New York's state education department and teachers union reached a deal on Thursday over a system to evaluate educators, breaking an impasse that had imperiled nearly $1 billion in federal education aid.
Under the agreement, school districts will base 40 percent of their teacher ratings on student test scores, with the other 60 percent to be comprised of more subjective factors such as classroom observations and student or parent feedback. Each of New York state's school districts has until Jan. 17 to negotiate specific formulas with their respective unions.
New York City reached a separate agreement with its union, the United Federation of Teachers, over the process through which teachers labeled as ineffective can appeal that designation. Teachers who receive poor ratings two years in a row can face termination, and talks between the city and the union collapsed in December over disagreement about the appeals process.
New York was one of 11 states to win a competition known as Race to the Top, in which states competed for federal education dollars by proposing education reforms. But the issue of teachers stymied New York's progress, and a January report from the federal Department of Education warned that New York was dangerously behind schedule.
Cuomo on Education System
The forces that protect this bureaucracy have stymied reform at every turn, and as a result, hundreds of millions of dollars in education funding are now at risk, New York Gov. Andrew Cuomo has said in a statement.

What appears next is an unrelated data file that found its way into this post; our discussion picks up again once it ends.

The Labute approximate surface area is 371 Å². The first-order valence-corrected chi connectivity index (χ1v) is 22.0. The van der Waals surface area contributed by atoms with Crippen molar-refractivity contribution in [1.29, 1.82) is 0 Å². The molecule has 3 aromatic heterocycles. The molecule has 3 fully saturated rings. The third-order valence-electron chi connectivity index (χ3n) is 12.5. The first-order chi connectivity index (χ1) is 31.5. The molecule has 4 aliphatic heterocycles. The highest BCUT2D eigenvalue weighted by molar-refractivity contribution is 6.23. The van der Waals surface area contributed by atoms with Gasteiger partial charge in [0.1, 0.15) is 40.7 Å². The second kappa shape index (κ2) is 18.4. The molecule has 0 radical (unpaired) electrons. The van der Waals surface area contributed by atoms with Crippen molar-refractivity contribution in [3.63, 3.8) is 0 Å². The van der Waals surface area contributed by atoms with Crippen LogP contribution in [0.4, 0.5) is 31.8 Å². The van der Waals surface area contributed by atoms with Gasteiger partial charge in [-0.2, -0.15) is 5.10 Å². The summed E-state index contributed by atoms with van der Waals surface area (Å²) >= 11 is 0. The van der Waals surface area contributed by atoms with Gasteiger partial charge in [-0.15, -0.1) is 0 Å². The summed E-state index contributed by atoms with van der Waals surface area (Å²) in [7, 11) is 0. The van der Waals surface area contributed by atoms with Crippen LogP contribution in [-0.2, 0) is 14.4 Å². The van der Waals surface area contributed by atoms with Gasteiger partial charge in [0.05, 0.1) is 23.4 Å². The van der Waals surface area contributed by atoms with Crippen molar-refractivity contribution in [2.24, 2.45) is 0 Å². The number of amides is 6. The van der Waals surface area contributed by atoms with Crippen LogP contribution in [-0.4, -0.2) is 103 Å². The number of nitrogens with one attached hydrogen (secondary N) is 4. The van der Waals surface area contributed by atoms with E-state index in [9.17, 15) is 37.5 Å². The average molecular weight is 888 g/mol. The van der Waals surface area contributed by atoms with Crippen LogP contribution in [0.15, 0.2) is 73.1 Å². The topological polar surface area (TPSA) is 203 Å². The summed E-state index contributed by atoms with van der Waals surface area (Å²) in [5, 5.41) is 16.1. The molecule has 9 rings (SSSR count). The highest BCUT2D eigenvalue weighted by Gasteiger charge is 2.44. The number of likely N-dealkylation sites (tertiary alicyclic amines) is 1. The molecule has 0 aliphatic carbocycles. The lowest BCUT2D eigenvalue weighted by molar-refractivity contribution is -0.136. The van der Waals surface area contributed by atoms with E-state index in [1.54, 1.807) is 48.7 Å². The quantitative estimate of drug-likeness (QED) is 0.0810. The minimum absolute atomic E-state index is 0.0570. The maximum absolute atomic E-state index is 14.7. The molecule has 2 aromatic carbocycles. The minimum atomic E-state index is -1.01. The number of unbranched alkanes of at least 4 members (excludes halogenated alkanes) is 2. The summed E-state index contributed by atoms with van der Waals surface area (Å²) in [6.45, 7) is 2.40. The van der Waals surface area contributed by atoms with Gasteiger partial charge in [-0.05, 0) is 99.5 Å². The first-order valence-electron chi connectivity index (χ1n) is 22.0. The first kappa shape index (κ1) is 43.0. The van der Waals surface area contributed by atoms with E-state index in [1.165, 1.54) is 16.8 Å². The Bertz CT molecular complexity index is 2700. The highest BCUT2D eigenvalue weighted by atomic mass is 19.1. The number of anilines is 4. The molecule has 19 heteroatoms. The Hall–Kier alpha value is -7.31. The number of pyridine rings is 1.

The governor imposed a Feb. 16 deadline to strike an agreement, and he announced the compromise on Thursday with hours to go.
Today's agreement puts in place a groundbreaking new statewide teacher evaluation system that will put students first and make New York a national leader in holding teachers accountable for student achievement, Cuomo said in a statement.
Accountability has become the guiding mantra of the modern education reform movement, and with it has come a renewed focus on holding teachers responsible for their work -- both rewarding successful teachers and punishing ineffective ones. As a result, the debate over how to accurately evaluate teachers has proved highly contentious.
While most educators agree that student test scores should play a role, critics warn that relying on testing data is a rigid way of gauging performance that doesn't take into account a range of factors including students' varying backgrounds and levels of proficiency.